“Dark Rounds” was a particular favorite (link above), about how a frustrated attending physician, in the too-busy environment of hospitals, teaching rounds, rush-to-discharge to shorten “length of stay” found a way to connect with her patients.
CMIO’s take? Master physicians like Dr. Fitzgerald are rare and precious. How do we grow more like her?
When my book club decided to read “The Premonition” and I found out it was about the pandemic, I discovered that I was TIRED OF READING ABOUT THE PANDEMIC.
But, I underestimated Michael Lewis’s skill as a storyteller. I guarantee that you have not heard these stories. Not about Dr. Charity Dean, Santa Barbara County’s Public Health Officer. Not about the Wolverines, a shadow organization comprised of current and former federal government employees connecting resources and brainstorming ideas. Not about the fundamental structural problems and failures with the CDC since 1976.
I was entranced and raced through this book. It was complementary to the things I thought knew about the pandemic, having just lived through it.
The CDC does not come out smelling like roses. Neither do most federal agencies with political appointments. And Lewis dives into it incisively, following these personal tales where they lead.
He ends with a hopeful note, that Dr. Dean has left public service to found a private sector company called “The Public Health Company.” Maybe if the feds, our public health infrastructure, and the CDC cannot act effectively, those who DID act effectively in 2020 can become a consulting firm to private industry (there is immediate demand among large international companies for such services, advice and protection) and eventually support the federal government if we do not fix our pandemic responsiveness, when the next pandemic (and yes, it is coming) arrives.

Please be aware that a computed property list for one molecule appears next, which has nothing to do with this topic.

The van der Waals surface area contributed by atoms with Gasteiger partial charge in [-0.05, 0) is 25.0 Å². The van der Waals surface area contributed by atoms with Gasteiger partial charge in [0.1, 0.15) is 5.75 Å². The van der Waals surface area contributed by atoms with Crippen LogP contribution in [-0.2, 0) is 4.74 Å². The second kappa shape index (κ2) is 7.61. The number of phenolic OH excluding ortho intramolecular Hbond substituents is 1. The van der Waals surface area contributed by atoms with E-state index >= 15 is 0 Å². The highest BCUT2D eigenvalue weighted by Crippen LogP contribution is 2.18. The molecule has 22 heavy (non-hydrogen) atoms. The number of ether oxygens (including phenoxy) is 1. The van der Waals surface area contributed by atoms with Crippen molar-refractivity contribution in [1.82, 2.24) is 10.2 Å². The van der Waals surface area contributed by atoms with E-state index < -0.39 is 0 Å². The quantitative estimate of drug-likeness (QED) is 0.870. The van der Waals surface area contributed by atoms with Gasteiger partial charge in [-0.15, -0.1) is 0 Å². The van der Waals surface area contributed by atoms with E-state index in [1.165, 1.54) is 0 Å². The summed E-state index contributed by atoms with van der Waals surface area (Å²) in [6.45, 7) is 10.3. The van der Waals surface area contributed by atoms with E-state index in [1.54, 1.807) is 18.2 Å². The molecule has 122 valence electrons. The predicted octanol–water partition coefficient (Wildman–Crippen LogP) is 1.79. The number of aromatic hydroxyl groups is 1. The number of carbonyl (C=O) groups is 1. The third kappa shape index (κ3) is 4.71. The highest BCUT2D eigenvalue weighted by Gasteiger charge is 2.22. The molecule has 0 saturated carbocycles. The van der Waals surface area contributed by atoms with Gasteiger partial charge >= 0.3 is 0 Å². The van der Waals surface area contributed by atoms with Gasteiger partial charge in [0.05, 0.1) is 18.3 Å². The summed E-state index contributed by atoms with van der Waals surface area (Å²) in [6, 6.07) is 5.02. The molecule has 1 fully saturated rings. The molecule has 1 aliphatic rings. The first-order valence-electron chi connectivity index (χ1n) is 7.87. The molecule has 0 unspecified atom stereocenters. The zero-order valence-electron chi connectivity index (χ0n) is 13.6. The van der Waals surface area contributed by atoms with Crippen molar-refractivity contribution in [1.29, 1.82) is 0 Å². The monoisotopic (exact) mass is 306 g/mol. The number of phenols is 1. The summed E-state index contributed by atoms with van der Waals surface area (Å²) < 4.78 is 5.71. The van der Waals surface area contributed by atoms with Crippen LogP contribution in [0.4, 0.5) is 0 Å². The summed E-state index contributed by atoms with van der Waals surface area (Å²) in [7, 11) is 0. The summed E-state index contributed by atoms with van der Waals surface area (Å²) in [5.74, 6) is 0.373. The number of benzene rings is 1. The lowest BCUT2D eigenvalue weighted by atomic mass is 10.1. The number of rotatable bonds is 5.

CMIO’s take? I have new respect for public health officers. I have new respect for the CDC prior to 1976 and hope that this book points us to lessons on how to re-invigorate our federal institutions, and make them effective again. This is very readable, and worth your read.
This is a 28 minute podcast. The crucial moment (for me) is about 12:30.
Of the all the psychologies and tactics to address various subpopulations of the vaccine hesitate (for pediatrics, for adults, for COVID in particular), ONE tactic was most effective across all these subpopulations, use of “confirmation bias” as a tactic.
If you’re in a conversation about the vaccine, leave aside all the data and arguments.
Often we see people trying to persuade by saying ‘OK, here are the facts. Here’s why you should get vaccinated,’ ” Braude said. “But this research says actually what you should ask is ‘OK, why would someone want to get vaccinated?’ and have them go through the process in their own words. That works much better than the persuasion techniques we see people trying to use.
It turns out that 20-44% of people who answered this question, who were asked to TAKE THE EMPATHIC STEP of putting themselves in the shoes of someone wanting to be vaccinated, and then having to describe the reasons why, ended up changing their mind and agreeing to get vaccinated.
Huh. I think I have never done that. Time to learn and use something new.
CMIO’s take? There are so many interesting facets of the human mind. Even amongst physicians and healthcare workers, we have a lot to learn about how humans think, and how we make decisions. We need to harness this for the public good. Who is with me?
I love when robotic engineering cross-fertilizes with art and dance, as in this mash-up.
I’ve mentioned before that my son has his own youtube channel, as, during the pandemic he and his sister got into K-pop, learned some dances from BTS and others, and now Mom and Dad are also nascent K-pop (and K-drama!) fans. Heck, even PBS has gotten into explaining the nuances of K-pop (9 min Youtube).
On the other hand, I’m always interested in taking science and engineering ideas and making them more accessible, more beautiful, more elegant.
Here’s Boston Dynamics’ Robot(s) SPOT dancing to IONIQ from BTS. Enjoy.